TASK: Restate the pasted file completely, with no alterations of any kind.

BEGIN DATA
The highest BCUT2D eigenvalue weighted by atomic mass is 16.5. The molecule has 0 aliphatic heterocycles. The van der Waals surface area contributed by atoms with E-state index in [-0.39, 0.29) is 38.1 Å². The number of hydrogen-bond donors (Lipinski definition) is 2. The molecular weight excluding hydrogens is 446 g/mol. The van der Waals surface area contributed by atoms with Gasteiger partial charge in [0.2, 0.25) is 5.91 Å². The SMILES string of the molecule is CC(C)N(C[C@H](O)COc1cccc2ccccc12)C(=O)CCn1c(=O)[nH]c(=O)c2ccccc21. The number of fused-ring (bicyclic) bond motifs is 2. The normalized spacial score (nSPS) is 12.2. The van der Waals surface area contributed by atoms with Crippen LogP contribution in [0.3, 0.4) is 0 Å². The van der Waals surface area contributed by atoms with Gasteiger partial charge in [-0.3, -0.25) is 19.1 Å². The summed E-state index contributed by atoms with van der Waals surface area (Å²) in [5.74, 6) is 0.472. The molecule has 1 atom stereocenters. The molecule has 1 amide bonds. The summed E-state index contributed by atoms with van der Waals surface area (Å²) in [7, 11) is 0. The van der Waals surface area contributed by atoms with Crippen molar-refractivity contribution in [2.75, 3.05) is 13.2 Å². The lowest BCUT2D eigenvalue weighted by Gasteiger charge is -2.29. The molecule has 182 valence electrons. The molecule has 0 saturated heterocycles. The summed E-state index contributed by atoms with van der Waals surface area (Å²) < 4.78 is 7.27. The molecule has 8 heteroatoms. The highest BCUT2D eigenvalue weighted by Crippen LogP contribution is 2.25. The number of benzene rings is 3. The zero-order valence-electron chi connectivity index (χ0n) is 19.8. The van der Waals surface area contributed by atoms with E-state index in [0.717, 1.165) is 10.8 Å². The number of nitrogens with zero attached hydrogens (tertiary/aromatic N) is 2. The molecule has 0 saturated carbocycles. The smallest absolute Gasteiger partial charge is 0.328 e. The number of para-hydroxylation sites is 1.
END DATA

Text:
The highest BCUT2D eigenvalue weighted by atomic mass is 16.5. The molecule has 0 aliphatic heterocycles. The van der Waals surface area contributed by atoms with E-state index in [-0.39, 0.29) is 38.1 Å². The number of hydrogen-bond donors (Lipinski definition) is 2. The molecular weight excluding hydrogens is 446 g/mol. The van der Waals surface area contributed by atoms with Gasteiger partial charge in [0.2, 0.25) is 5.91 Å². The SMILES string of the molecule is CC(C)N(C[C@H](O)COc1cccc2ccccc12)C(=O)CCn1c(=O)[nH]c(=O)c2ccccc21. The number of fused-ring (bicyclic) bond motifs is 2. The normalized spacial score (nSPS) is 12.2. The van der Waals surface area contributed by atoms with Crippen LogP contribution in [0.3, 0.4) is 0 Å². The van der Waals surface area contributed by atoms with Gasteiger partial charge in [-0.3, -0.25) is 19.1 Å². The summed E-state index contributed by atoms with van der Waals surface area (Å²) in [5.74, 6) is 0.472. The molecule has 1 atom stereocenters. The molecule has 1 amide bonds. The summed E-state index contributed by atoms with van der Waals surface area (Å²) in [7, 11) is 0. The van der Waals surface area contributed by atoms with Crippen molar-refractivity contribution in [2.75, 3.05) is 13.2 Å². The lowest BCUT2D eigenvalue weighted by Gasteiger charge is -2.29. The molecule has 182 valence electrons. The molecule has 0 saturated heterocycles. The summed E-state index contributed by atoms with van der Waals surface area (Å²) < 4.78 is 7.27. The molecule has 8 heteroatoms. The highest BCUT2D eigenvalue weighted by Crippen LogP contribution is 2.25. The number of benzene rings is 3. The zero-order valence-electron chi connectivity index (χ0n) is 19.8. The van der Waals surface area contributed by atoms with E-state index in [0.717, 1.165) is 10.8 Å². The number of nitrogens with zero attached hydrogens (tertiary/aromatic N) is 2. The molecule has 0 saturated carbocycles. The smallest absolute Gasteiger partial charge is 0.328 e. The number of para-hydroxylation sites is 1.